When did pettiness become a good thing?

By Ellen Barczak, Columnist

Millennial sense of humor often proves enigmatic and confusing different generations; look no further than the Tide Pod memes for proof of eccentric and occasionally dark things we find comical. At the University, we have our own student Facebook page for University-specific memes, UIUC Memes for Underfunded Teens.

A common question I hear from older individuals, namely my parents, is, “What is a meme, anyway?” I know what a meme is. Yet when asked this question, I am at a loss for words. According to Merriam-Webster, a meme is “an amusing or interesting item (such as a captioned picture or video) or genre of items that is spread widely online especially through social media.”

Although this definition seems to sufficiently describe what a meme is, the concept can still prove rather nebulous for those who lack familiarity with the actual media that creates memes. I think we can all agree, though, that it’s the kind of thing where you know a meme when you see it.

Most memes are quite harmless and provide little more than comic value. Once in awhile, however, there comes a trend that, although funny superficially, actually sends a concerning message. There are the overtly stupid ones, like the Tide Pod eating craze, which will die off soon enough. Other less popular, less talked about memes occasionally seem to have more of an impact than those with high publicity.

My least favorite meme of all time, and I say this with no qualms, is the one concerning the glorification of “pettiness.” Tweets from Chrissy Teigen and bits of media from the Taylor Swift- Kim Kardashian feud circulated the internet, along with images of an unhappy Beyoncé with people attaching captions along the lines of, “This is the level of petty I aspire to be.”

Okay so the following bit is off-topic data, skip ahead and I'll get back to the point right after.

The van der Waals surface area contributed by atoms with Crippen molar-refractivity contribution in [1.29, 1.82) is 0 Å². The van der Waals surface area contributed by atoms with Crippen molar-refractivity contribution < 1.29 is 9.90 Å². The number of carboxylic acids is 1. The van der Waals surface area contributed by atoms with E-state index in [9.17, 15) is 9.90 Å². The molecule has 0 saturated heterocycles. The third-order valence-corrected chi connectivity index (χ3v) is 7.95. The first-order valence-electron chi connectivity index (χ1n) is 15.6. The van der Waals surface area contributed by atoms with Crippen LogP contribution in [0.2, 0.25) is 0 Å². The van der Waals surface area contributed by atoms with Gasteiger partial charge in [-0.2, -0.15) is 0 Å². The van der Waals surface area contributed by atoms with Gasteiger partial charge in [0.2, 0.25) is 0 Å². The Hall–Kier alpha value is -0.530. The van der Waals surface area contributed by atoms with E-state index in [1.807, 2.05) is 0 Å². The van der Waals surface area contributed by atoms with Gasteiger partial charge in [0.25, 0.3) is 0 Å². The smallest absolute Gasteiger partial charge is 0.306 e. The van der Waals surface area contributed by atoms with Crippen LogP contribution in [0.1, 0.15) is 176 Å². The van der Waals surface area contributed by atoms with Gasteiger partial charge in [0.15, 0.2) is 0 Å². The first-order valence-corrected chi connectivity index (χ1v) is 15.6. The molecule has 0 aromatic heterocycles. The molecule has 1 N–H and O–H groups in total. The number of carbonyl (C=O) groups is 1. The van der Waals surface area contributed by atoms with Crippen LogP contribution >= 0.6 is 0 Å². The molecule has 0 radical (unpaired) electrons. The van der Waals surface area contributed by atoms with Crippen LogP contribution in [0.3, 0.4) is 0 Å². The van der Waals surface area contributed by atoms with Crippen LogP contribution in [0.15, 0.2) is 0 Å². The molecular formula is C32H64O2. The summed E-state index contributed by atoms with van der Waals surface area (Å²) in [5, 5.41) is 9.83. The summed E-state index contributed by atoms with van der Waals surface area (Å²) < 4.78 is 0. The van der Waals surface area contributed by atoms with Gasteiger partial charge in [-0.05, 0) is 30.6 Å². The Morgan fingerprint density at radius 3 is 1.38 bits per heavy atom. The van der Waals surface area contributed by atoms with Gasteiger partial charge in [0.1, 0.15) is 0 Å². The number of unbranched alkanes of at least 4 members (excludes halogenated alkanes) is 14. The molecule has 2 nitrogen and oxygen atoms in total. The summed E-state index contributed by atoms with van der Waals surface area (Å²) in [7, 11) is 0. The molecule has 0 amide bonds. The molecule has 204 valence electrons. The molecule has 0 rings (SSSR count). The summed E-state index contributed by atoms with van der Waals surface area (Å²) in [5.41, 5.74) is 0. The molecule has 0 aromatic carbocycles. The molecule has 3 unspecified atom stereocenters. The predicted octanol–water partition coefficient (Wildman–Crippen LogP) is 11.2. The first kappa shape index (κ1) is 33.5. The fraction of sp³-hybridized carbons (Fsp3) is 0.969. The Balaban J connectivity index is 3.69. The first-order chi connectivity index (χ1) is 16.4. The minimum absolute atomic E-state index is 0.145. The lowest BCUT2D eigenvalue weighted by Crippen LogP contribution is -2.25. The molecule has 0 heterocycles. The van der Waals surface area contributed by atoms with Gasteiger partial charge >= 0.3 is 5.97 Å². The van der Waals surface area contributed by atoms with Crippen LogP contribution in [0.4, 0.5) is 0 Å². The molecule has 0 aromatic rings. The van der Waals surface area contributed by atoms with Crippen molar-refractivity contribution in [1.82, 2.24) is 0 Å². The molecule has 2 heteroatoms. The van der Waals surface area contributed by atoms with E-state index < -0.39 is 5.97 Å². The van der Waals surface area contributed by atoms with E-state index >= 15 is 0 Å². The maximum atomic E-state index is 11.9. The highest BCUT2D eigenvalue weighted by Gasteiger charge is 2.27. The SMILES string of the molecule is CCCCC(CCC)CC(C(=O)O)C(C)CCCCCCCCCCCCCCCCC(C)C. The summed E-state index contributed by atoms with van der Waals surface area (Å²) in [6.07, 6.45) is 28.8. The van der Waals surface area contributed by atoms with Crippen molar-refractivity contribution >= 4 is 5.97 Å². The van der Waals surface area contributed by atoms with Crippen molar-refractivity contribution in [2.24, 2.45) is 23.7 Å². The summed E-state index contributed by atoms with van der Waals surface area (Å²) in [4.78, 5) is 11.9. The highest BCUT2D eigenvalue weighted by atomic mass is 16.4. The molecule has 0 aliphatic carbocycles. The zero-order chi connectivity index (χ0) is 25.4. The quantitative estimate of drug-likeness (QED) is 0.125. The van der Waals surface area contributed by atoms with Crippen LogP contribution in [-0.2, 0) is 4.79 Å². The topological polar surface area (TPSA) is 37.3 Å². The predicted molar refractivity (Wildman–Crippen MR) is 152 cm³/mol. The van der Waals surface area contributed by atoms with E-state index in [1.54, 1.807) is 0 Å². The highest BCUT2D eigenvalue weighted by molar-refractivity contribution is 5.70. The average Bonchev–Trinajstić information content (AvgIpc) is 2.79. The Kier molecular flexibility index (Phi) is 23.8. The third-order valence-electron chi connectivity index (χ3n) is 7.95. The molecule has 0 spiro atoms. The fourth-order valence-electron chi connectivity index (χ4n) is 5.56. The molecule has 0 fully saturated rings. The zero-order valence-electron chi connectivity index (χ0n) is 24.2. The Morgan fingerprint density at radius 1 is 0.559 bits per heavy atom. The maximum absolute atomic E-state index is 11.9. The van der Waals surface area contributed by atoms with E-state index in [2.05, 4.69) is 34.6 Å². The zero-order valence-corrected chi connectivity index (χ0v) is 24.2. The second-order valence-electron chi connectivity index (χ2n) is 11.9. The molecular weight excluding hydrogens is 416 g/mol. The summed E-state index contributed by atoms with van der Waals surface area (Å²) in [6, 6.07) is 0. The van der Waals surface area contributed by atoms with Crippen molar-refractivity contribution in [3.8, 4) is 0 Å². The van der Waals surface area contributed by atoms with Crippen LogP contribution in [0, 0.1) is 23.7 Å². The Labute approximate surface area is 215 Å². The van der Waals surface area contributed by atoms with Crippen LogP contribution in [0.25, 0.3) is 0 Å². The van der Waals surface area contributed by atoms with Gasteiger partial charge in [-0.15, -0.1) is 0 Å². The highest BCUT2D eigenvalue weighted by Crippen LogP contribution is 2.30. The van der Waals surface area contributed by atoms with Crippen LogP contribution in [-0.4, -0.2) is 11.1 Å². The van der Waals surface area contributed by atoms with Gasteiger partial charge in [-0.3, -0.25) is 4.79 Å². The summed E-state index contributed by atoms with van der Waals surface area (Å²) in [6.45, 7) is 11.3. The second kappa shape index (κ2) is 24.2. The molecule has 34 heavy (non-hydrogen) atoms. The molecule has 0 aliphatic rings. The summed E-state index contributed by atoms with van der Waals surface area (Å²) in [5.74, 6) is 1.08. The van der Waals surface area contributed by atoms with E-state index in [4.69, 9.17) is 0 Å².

I thought this meme was pretty funny when it came out. I definitely threw a few likes to Teigen’s tweets, not really thinking much of it. Recently, however, I’ve found myself re-examining the school of thought that pettiness is a comical virtue, and I realized the internet generation’s rapidly shifting values have come to promote, or even celebrate, a trait classically considered negative.

It doesn’t matter that this meme is “old” and people don’t use it anymore; despite its absence from the internet, the message sent persists. It encourages people to be upset by small issues and to withhold forgiveness from even close friends for small mistakes they may make.

Socializing has already changed so much from social media. You can see when someone reads your text, with whom they partied last week on Instagram and even where they are on Snap Maps. This change opens up our world, yet it causes more hurt feelings and unhappiness than can be measured.

I would argue that, although a communication tool, your phone can isolate you. The mentalities along the lines of, “they left me on read, so I’m not going to text,” “they took two hours to respond, so I’m going to take four” or “I didn’t like the tone of that text,” don’t get anybody anywhere.

Getting upset about the small stuff mentioned above is the bread and butter of our generation. The petty memes are not a reason for the way we act, but instead a symptom of our actions. The overt statement of the concept, however, only fueled the fire that is Death by Read Receipts (and Snap Maps, Snap Stories, Instagram, Facebook, etc).

As I assume some of you reading this column may identify with the situation I’ve described, I would like to ask a favor of you: Don’t be petty. Don’t count how many empty “sent” arrows you have on Snapchat. Don’t check Snap Maps to check where a certain person or group may be. Don’t decline to text a friend because they left you on read. Use your phone to truly communicate, not to play games.

Enjoy your memes, but maintain the same values with which you were raised. Above all else, remember the golden rule: Treat others as you would like to be treated. Imagine what a place this world could be if we were all nice to each other.

Ellen is a freshman in LAS.

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